Tuesday, May 17, 2011


There are many reasons to drink Kombucha, first there’s all the benefits of detoxification, such as healthy livers and cancer prevention. One of kombucha’s greatest health benefits is its ability to detox the body. It is rich in many of the enzymes and bacterial acids your body produces and/or uses to detox your system, thus reducing your pancreatic load and easing the burden on your liver. Kombucha is very high in Glucaric acid, and recent studies have shown that glucaric acid helps prevent cancer.  Even Alexander Solzhenitsyn, the recently deceased Russian author and nobel-prize winner, in his autobiography, claimed that kombucha tea cured his stomach cancer during his internment in soviet labor camps. (And because of this testimony, President Reagan used Kombucha to halt the spread of his cancer in 1987. You’ll note he didn’t die until 2004, and that was from old age, NOT cancer.)

Next, there’s all the benefits of the glucosamines it contains, such as preventing or treating all forms of arthritis. Glucosamines increase synovial hyaluronic acid production. Hyaluronic acid functions physiologically to aid preservation of cartilage structure and prevent arthritic painwith relief comparable to NSAIDs and advantage over glucocorticoids. Hyaluronic acid enables connective tissue to bind moisture thousands of times its weight and maintains tissue structure, moisture, lubrication and flexibility and lessens free radical damage, while associated collagen retards and reduces wrinkles.
Then, there’s all the benefits of the fact that it’s a probiotic beverage, such as improved digestion, fighting candida (harmful yeast) overgrowth, and the general health and well-being associated with this. As such, it’s noted for reducing or eliminating the symptoms of fibromyalgia, depression, anxiety, etc.
Plus, it’s extraordinarily anti-oxidant rich, and you all know the benefits of anti-oxidants for boosting your immune system and energy levels.
Here are some articles about the health benefits:

Once you have decided to try this beverage or if you already have a taste for  it, next you need to learn how to make it.  It is incredibly easy to make and making it will save you a lot of money.
First you need to get the starting material.  The easiest way to do this is to purchase a kit for around $13 and gallon glass jar and you are ready to get started.  There are many places on-line to purchase a kit I like Oregon Kombucha.

The kit contains black tea, sugar and your scoby.

Next you add one gallon of boiling water to the glass or ceramic container (never use a metal container).  Add the tea bag from your starter kit or 12 regular size tea bags.  Any tea will do, I prefer black.  For optimum brewing time, remove black tea bags in 4 minutes and green or white tea bags in 2 minutes.  Stir in 1 cup sugar per gallon of water.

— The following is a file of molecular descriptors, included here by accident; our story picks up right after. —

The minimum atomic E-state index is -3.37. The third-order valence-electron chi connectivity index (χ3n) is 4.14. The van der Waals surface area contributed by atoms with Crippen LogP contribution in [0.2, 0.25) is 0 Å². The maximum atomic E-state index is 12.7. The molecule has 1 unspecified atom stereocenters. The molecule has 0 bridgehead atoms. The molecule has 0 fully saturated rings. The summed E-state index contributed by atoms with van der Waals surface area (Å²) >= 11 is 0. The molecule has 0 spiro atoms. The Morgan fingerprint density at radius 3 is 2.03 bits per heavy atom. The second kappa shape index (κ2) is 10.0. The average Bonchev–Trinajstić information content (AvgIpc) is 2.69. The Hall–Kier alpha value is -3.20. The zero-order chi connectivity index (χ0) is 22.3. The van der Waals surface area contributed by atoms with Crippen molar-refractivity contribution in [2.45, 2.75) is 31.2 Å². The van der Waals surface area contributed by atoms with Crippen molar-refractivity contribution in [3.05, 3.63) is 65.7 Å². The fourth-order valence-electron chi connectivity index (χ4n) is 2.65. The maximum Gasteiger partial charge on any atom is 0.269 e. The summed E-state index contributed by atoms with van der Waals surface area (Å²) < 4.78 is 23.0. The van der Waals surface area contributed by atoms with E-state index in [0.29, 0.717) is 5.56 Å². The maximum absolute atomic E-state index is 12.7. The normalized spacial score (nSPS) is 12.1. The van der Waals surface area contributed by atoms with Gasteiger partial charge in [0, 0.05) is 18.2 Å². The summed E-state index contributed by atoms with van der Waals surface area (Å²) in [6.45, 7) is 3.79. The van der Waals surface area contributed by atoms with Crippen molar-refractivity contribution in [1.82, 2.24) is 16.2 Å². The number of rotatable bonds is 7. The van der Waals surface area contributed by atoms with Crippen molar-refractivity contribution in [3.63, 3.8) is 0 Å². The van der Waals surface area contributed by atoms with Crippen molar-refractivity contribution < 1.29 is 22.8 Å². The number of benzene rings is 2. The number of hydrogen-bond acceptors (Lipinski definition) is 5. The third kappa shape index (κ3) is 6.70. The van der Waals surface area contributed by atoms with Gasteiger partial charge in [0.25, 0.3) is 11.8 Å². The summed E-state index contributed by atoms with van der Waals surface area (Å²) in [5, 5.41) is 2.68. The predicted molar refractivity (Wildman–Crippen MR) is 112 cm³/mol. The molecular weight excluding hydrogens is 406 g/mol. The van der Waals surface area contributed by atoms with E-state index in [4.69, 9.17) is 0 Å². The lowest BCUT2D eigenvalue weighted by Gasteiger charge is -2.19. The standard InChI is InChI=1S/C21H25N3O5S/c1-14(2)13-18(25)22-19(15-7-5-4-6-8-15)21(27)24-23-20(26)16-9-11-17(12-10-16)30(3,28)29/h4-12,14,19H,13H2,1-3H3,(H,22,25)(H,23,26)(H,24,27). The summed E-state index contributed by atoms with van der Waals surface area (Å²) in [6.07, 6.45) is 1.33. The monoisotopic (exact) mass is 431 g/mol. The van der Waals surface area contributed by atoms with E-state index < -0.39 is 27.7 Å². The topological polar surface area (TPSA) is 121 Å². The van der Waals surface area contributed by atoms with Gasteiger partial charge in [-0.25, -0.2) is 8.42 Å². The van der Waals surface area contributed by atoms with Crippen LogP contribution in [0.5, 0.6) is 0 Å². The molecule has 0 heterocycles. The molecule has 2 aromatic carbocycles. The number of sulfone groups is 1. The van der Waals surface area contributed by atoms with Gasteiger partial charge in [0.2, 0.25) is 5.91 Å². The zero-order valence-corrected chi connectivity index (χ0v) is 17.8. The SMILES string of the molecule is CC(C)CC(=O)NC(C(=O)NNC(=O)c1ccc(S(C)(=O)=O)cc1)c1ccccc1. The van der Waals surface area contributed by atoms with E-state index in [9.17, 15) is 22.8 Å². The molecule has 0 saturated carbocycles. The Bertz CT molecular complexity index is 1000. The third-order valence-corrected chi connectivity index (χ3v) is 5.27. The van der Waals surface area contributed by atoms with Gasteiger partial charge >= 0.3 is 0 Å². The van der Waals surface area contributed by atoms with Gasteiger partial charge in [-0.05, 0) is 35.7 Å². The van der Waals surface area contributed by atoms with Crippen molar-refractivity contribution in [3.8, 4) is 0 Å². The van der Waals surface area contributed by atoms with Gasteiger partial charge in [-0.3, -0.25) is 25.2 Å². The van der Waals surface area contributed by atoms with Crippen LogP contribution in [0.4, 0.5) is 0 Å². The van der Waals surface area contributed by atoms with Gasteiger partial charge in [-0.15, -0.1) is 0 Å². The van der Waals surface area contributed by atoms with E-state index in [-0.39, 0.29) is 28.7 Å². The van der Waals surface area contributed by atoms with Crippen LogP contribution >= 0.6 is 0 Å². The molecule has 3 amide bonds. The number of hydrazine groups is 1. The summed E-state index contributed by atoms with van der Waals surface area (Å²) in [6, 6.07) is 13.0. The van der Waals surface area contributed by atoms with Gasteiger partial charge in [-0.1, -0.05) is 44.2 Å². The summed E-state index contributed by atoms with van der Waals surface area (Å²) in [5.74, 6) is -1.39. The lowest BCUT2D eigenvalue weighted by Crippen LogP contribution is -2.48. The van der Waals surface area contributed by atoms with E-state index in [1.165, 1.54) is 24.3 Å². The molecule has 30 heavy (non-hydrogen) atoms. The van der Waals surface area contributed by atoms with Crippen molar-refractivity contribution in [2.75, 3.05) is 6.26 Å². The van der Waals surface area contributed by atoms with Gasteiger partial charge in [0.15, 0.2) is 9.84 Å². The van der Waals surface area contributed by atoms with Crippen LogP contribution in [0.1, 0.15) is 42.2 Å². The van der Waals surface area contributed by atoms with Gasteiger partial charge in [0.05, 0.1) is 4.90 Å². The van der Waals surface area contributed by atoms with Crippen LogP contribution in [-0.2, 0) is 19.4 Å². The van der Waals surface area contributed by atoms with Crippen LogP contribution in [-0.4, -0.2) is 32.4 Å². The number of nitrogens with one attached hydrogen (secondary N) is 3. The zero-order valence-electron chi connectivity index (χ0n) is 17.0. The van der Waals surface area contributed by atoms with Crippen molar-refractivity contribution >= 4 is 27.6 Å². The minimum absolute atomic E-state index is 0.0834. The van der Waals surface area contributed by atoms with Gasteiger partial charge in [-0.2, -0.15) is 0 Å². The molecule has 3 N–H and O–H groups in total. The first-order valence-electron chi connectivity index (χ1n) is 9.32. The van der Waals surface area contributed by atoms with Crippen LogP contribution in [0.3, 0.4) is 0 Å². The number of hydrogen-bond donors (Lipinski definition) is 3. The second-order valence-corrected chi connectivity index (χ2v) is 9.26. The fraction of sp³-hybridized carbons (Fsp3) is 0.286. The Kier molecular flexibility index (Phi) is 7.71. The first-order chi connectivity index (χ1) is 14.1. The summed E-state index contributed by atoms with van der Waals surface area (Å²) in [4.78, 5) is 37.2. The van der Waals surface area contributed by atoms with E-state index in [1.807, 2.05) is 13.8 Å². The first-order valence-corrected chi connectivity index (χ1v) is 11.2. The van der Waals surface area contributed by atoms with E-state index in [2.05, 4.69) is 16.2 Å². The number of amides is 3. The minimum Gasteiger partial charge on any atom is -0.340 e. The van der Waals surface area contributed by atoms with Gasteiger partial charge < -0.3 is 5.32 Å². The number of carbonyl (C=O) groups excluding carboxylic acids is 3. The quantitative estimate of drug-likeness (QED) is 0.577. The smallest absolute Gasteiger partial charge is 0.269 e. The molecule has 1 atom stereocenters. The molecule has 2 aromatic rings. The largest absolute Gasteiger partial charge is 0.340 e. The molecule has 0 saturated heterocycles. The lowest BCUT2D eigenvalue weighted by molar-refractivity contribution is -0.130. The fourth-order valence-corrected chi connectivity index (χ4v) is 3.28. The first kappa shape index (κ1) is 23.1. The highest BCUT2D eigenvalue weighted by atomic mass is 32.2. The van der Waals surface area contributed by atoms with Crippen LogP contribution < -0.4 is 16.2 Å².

Let the tea cool to room temperature.  Add the entire contents of the live culture packet or scoby.  This culture packet contains a piece of life kombucha culture and some kombucha tea.  The culture is a Symbiotic Culture of Bacteria and Yeast: a scoby.  The scoby will grow in the sweet tea you have prepared and change in into Kombucha.  During the process healthy vitamins and digestion-aiding natural acids are formed.  This process creates natural carbonation.

Cover the container with cheese cloth and rubber bands.  This keeps dirt and bugs out, but lets the Kombucha breath.

You can than cover your kombucha with a cloth napkin or dish towel to keep out some light and place it in a warm place, dark place.   In the summer anywhere will work in the winter find a warm spot in your house - near a heater vent, or a pilot light, on top of the water heater,in an insulated cooler with a jar of warm water.  Kombucha is best brewed at 80 degrees.  In cooler weather it will take much longer for the fermentation to be complete.  Kombucha can be ready in 7 days or take as much as 30 days.  Taste your Kombucha on day 7.  Everyday it will get fizzeir and more tart when it seems perfect for you, move it to the refrigerator and the brewing will stop.  Kombucha will last for moths in the refrigerator.  You can filter your Kombucha through cheese cloth to remove some of the sediment.

The scoby is a live organism and it will grow in your container while Kombucha brews. At first, it looks like a transparent film and then grows into a solid mass the size and shape of the container. It may be white, dark, smooth or bumpy.   It may grow in layers that can be separated.  You can use the scoby to grow an unlimited number of batches of Kombucha.  to keep it alive simply keep it covered in the Kobucha, at room temperature, with a cloth over the container, until you are ready to make another batch.  Give it a little fresh Kombucha or sweetened tea occasionally.  Each time you make more Kombucha you will grow another scoby, so feel free to pass it on to a friend so they can begin making their own Kombucha.  Share the pleasure of Kombucha.


  1. Wow, Sarah! Great post! I'm a huge kombucha, but I've limited myself to 1 bottle per week b/c of the expense. (I nearly cried when a local grocery store raised their price from $2.79 to $3.29 a bottle for the GT's Kombucha.) I'll have to give this a try.

    Plus, good timing, since this weekend is the Freestone Fermentation Festival: http://freestonefermentationfestival.com/


  2. Great post. I got a hand-me-down mother once- I think you saw it - I had her around for a while...great healthy drink we can all make at home.